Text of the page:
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Walter Scheidel

Walter Scheidel

Dickason Professor in the Humanities
Professor of Classics and History
Catherine R. Kennedy and Daniel L. Grossman Fellow in Human Biology
Chair, Department of Classics

Scheidel's research ranges from ancient social and economic history and premodern historical demography to the comparative and transdisciplinary world history of inequality, state formation, and human welfare. He is particularly interested in connecting the humanities, the social sciences, and the life sciences. 

The most frequently cited active-duty Roman historian adjusted for age in the Western Hemisphere, Scheidel is the author or (co-)editor of 20 books, has published well over 200 articles, chapters, and reviews, and has lectured in 27 countries. His most recent books are The Science of Roman History: Biology, Climate, and the Future of the Past (2018, ed.), The Great Leveler: Violence and the History of Inequality from the Stone Age to the Twenty-First Century (2017; 12 translation contracts), On Human Bondage: After Slavery and Social Death (2017, co-edited with John Bodel), State Power in Ancient China and Rome(2015, ed.), Fiscal Regimes and the Political Economy of Premodern States (2015, co-edited with Andrew Monson), The Oxford Handbook of the State in the Ancient Near East and Mediterranean (2013, co-edited with Peter Bang), The Cambridge Companion to the Roman Economy (2012, ed.), The Oxford Handbook of Roman Studies (2010, co-edited with Alessandro Barchiesi), Rome and China: Comparative Perspectives on Ancient World Empires (2009, ed.), The Dynamics of Ancient Empires (2009, co-edited with Ian Morris), and The Cambridge Economic History of the Greco-Roman World (2007, co-edited with Ian Morris and Richard Saller).

Scheidel just finished a book on the connections between the fall of the Roman empire and the creation of the modern industrialized world and the co-edited The Oxford World History of Empire (2 vols., with Peter Bang and Christopher Bayly). His next book project is a global history of monogamy from hominin evolution to the present. He is also planning an e-publication on the Roman monarchy in global comparative context and a concise survey of ancient demography. He launched an international research initiative for the comparative study of ancient Mediterranean and Chinese empires, co-founded the Princeton/Stanford Working Papers in Classics, created the interactive web site Orbis: The Stanford Geospatial Network Model of the Roman World, which has received over a million visits and attracted global media coverage, and is co-editor of the journal Historia and the monograph series Historia Einzelschriften and Oxford Studies in Early Empires. He was awarded a New Directions Fellowship of the Mellon Foundation and a Guggenheim fellowship, and is a Corresponding Member of the Austrian Academy of Sciences.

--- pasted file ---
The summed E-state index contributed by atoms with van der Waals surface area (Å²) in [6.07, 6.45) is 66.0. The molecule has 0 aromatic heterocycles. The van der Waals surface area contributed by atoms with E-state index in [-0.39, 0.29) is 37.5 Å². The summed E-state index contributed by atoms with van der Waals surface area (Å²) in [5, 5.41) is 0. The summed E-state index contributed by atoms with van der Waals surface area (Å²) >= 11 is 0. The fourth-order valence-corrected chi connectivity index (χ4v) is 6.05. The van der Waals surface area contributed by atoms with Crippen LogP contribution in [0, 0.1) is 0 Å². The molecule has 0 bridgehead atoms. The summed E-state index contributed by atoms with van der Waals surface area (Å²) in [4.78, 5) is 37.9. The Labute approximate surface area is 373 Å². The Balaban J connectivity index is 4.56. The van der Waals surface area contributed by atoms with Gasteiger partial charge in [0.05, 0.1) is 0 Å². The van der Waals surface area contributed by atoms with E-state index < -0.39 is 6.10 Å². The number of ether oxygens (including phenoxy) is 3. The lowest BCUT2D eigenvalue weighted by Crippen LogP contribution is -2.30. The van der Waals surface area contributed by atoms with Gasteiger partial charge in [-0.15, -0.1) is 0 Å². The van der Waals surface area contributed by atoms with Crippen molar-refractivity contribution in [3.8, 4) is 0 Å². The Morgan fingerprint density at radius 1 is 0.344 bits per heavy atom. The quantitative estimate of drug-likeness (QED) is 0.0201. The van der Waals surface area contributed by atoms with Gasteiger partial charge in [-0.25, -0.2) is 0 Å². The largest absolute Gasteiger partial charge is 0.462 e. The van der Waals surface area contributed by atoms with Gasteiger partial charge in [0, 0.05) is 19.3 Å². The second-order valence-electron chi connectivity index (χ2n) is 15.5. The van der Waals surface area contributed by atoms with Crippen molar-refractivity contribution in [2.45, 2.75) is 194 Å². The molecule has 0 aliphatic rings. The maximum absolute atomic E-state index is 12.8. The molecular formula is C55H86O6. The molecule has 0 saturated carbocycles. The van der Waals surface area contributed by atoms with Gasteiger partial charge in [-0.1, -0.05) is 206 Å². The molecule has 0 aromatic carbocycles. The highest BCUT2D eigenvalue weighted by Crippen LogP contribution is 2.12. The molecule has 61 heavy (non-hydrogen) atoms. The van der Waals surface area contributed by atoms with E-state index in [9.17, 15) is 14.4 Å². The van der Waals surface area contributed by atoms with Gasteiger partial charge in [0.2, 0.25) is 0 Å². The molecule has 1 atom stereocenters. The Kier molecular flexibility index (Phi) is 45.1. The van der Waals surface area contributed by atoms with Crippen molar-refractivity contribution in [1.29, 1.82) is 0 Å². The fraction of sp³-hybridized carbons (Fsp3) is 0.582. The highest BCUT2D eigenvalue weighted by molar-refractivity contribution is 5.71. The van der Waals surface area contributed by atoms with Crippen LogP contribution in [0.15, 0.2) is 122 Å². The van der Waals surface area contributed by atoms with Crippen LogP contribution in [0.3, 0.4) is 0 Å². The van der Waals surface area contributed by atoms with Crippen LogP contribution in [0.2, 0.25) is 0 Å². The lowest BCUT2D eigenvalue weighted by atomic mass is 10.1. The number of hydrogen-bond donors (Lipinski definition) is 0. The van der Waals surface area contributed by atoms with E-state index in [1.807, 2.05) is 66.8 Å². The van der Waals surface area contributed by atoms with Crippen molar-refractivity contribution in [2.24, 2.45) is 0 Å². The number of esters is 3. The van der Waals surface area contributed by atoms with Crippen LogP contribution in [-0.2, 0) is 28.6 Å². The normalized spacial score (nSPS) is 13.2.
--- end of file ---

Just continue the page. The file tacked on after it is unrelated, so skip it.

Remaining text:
Publications

April 2018
This groundbreaking book provides the first comprehensive look at how the latest advances in the sciences are transforming our understanding of...
Walter Scheidel, John Bodel
January 2017


On Human Bondage—a critical reexamination of Orlando Patterson’s groundbreaking Slavery and Social Death—assesses how his theories have stood...
January 2017
Are mass violence and catastrophes the only forces that can seriously decrease economic inequality? To judge by thousands of years of history, the...
April 2015
From Cambridge University Press: 
"Inspired by the New Fiscal History, this book represents the first global survey of taxation in the premodern...
January 2015
Identifies and seeks to explain similarities and differences in the character of the largest ancient empires.
Brings together separate areas of...
Walter Scheidel, Peter Fibiger Bang
February 2013
This Handbook offers a comprehensive survey of ancient state formation in western Eurasia and North Africa. Eighteen experts introduce readers to a...
December 2012
The Cambridge Companion to the Roman Economy offers readers a comprehensive and innovative introduction to the economy of the Roman Empire. Focusing...
June 2010
The Oxford Handbook of Roman Studies is an indispensable guide to the latest scholarship in this area. Over fifty distinguished scholars elucidate...
February 2009
Two thousand years ago, up to one-half of the human species was contained within two political systems, the Roman empire in western Eurasia (centered...
January 2009
The world's first known empires took shape in Mesopotamia between the eastern shores of the Mediterranean Sea and the Persian Gulf, beginning around...
December 2007
In this, the first comprehensive one-volume survey of the economies of classical antiquity, twenty-eight chapters summarise the current state of...